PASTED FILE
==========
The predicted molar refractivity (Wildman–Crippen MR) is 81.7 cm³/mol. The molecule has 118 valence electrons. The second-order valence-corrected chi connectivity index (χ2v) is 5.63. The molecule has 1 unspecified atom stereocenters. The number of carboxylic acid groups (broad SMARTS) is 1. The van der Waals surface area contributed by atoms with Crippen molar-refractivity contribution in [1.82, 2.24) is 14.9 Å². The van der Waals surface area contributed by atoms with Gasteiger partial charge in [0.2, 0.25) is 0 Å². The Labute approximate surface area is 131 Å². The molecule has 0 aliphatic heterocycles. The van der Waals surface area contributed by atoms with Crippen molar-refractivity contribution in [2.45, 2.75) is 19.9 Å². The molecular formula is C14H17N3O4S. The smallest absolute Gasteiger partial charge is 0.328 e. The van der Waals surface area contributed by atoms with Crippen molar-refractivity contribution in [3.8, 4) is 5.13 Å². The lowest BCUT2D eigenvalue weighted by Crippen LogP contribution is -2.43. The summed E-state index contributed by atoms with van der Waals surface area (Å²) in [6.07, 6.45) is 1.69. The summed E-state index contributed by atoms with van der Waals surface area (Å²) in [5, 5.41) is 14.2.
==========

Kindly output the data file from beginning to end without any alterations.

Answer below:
The predicted molar refractivity (Wildman–Crippen MR) is 81.7 cm³/mol. The molecule has 118 valence electrons. The second-order valence-corrected chi connectivity index (χ2v) is 5.63. The molecule has 1 unspecified atom stereocenters. The number of carboxylic acid groups (broad SMARTS) is 1. The van der Waals surface area contributed by atoms with Crippen molar-refractivity contribution in [1.82, 2.24) is 14.9 Å². The van der Waals surface area contributed by atoms with Gasteiger partial charge in [0.2, 0.25) is 0 Å². The Labute approximate surface area is 131 Å². The molecule has 0 aliphatic heterocycles. The van der Waals surface area contributed by atoms with Crippen molar-refractivity contribution in [2.45, 2.75) is 19.9 Å². The molecular formula is C14H17N3O4S. The smallest absolute Gasteiger partial charge is 0.328 e. The van der Waals surface area contributed by atoms with Crippen molar-refractivity contribution in [3.8, 4) is 5.13 Å². The lowest BCUT2D eigenvalue weighted by Crippen LogP contribution is -2.43. The summed E-state index contributed by atoms with van der Waals surface area (Å²) in [6.07, 6.45) is 1.69. The summed E-state index contributed by atoms with van der Waals surface area (Å²) in [5, 5.41) is 14.2.